Warren Thompson and Clayton Geralds are passionate about alfalfa, and the Kentucky Alfalfa Conference has held a special place on their calendars for the majority of its 30 years of existence.
As a retired industry professional and forage extension specialist for the University of Kentucky College of Agriculture, Thompson worked to increase the state’s alfalfa acreage and yields. He has since attended nearly every conference, speaking on many occasions about the benefits of the crop.
“Alfalfa is a most desirable forage crop to feed livestock in Kentucky and grow on farms, especially on land that will not support continuous row crops,” he said.
That was a message Geralds, a Hart County farmer took to heart when he attended the third conference in 1983. Little did the then-dairy producer know the information he received from the conference would completely change his farming operation.
Within seven years, he had completely sold his herd and was exclusively growing alfalfa and other quality forages for horses.
“Before the conference, I never thought of hay as a cash crop,” he said. “I started growing it to make some extra money, but I began making more money growing hay than any of my other farm enterprises. Without that spark of interest, I may not be farming full - time now.”
This year, as the 2009 Kentucky Forage spokesman and runner-up of the national spokesman contest, Geralds will share his knowledge with the attendees of the 30th Kentucky Alfalfa Conference.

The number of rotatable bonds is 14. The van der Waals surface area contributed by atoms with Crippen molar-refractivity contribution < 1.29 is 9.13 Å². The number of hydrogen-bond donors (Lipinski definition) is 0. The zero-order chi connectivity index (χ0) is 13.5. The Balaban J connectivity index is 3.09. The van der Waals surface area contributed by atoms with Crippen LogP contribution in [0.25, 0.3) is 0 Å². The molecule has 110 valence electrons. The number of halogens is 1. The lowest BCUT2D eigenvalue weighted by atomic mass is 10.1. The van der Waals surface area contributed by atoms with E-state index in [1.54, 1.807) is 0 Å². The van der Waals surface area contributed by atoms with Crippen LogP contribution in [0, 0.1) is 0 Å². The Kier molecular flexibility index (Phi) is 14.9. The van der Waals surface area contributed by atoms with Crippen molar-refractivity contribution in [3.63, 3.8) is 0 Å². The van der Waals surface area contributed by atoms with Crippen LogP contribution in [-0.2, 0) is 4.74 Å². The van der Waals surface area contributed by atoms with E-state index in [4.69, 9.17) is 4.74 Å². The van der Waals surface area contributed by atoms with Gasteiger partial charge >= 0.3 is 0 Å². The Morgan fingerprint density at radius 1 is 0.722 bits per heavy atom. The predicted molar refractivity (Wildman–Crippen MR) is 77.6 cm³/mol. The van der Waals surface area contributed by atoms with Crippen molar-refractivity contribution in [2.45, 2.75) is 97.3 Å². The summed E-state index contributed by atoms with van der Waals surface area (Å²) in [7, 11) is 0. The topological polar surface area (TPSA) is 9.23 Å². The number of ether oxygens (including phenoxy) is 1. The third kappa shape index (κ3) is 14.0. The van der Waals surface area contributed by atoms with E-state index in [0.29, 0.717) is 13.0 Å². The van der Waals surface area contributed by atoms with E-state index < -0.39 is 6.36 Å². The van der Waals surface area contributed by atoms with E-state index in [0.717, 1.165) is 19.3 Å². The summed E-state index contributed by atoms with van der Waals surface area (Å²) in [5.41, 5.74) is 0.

The daylong conference is scheduled for 8 a.m. to 3 p.m. CST Feb. 25 at the Cave City Convention Center. It is sponsored by the UK College of Agriculture, UK Cooperative Extension Service, Kentucky Forage and Grassland Council and the Kentucky Department of Agriculture.
“Our emphasis on alfalfa has helped it become a more versatile crop for the state’s farmers,” said Garry Lacefield, UK forage extension specialist. “As a result, interest has grown in using alfalfa in summer grazing programs and as a cash crop.”
UK specialists and nationally and internationally renowned alfalfa experts will join Geralds as speakers. They will discuss growing and managing alfalfa as well as the latest research and industry news. Topics include advances in alfalfa seed, the value of crop rotations, alfalfa hay for horses, alfalfa baleage, grazing alfalfa, varieties for the future, alfalfa for wildlife, and production and marketing.
In addition, the conference will have its largest-ever silent auction. An awards program is also on the agenda.
Preregistration is not necessary. The cost to attend is $15 for adults and $5 for students. Certified Crop Advisor credits are available.
For the program agenda and a complete list of speakers visit http://www.uky.edu /Ag/Forage.
Add up the savings
Folks don’t forget about our program entitled: “Add Up the Savings” that will be held at the Barren County Extension Office on Thursday evening, Feb. 25.
This program will feature information about electrical energy savings opportunities. Starting time is 6:30 p.m.
Special guests, Billy Ray from the Glasgow Electric Plant Board and Jerry Carter from Farmers RECC will provide some excellent information that we call use to conserve energy and improve our savings from electrical use.
We will have handouts, a short program, and exhibits that will definitely be worth your time to attend.
I hope to see you Thursday evening, Feb. 25 for this very enjoyable and informational program at the Barren County Extension Office.